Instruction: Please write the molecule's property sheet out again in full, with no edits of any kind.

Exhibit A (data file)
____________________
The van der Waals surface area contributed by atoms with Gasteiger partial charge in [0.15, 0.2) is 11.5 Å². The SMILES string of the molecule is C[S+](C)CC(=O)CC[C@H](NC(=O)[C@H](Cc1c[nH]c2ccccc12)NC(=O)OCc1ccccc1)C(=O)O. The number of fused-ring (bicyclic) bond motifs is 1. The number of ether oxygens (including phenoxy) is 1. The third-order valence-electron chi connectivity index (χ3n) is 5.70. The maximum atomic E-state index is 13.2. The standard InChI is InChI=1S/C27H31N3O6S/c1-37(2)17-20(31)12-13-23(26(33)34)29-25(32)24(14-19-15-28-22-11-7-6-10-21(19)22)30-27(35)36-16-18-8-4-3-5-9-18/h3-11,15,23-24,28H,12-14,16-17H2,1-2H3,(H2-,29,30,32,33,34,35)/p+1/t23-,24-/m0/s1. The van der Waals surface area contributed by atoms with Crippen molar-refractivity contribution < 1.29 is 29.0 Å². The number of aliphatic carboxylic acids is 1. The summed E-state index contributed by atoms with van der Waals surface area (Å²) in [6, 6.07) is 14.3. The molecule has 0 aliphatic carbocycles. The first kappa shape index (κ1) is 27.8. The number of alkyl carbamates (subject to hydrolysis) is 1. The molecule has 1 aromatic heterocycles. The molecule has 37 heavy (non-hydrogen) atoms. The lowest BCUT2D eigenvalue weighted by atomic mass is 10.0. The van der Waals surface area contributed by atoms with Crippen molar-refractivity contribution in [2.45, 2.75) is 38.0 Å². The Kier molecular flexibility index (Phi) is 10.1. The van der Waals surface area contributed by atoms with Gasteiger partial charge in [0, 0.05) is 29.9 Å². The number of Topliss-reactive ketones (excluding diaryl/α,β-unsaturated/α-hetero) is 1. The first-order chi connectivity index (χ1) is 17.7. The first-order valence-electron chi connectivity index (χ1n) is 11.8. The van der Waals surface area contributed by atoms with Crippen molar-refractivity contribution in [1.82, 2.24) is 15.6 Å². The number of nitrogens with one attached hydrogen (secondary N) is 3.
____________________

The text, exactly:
The van der Waals surface area contributed by atoms with Gasteiger partial charge in [0.15, 0.2) is 11.5 Å². The SMILES string of the molecule is C[S+](C)CC(=O)CC[C@H](NC(=O)[C@H](Cc1c[nH]c2ccccc12)NC(=O)OCc1ccccc1)C(=O)O. The number of fused-ring (bicyclic) bond motifs is 1. The number of ether oxygens (including phenoxy) is 1. The third-order valence-electron chi connectivity index (χ3n) is 5.70. The maximum atomic E-state index is 13.2. The standard InChI is InChI=1S/C27H31N3O6S/c1-37(2)17-20(31)12-13-23(26(33)34)29-25(32)24(14-19-15-28-22-11-7-6-10-21(19)22)30-27(35)36-16-18-8-4-3-5-9-18/h3-11,15,23-24,28H,12-14,16-17H2,1-2H3,(H2-,29,30,32,33,34,35)/p+1/t23-,24-/m0/s1. The van der Waals surface area contributed by atoms with Crippen molar-refractivity contribution < 1.29 is 29.0 Å². The number of aliphatic carboxylic acids is 1. The summed E-state index contributed by atoms with van der Waals surface area (Å²) in [6, 6.07) is 14.3. The molecule has 0 aliphatic carbocycles. The first kappa shape index (κ1) is 27.8. The number of alkyl carbamates (subject to hydrolysis) is 1. The molecule has 1 aromatic heterocycles. The molecule has 37 heavy (non-hydrogen) atoms. The lowest BCUT2D eigenvalue weighted by atomic mass is 10.0. The van der Waals surface area contributed by atoms with Crippen molar-refractivity contribution in [2.45, 2.75) is 38.0 Å². The Kier molecular flexibility index (Phi) is 10.1. The van der Waals surface area contributed by atoms with Gasteiger partial charge in [0, 0.05) is 29.9 Å². The number of Topliss-reactive ketones (excluding diaryl/α,β-unsaturated/α-hetero) is 1. The first-order chi connectivity index (χ1) is 17.7. The first-order valence-electron chi connectivity index (χ1n) is 11.8. The van der Waals surface area contributed by atoms with Crippen molar-refractivity contribution in [1.82, 2.24) is 15.6 Å². The number of nitrogens with one attached hydrogen (secondary N) is 3.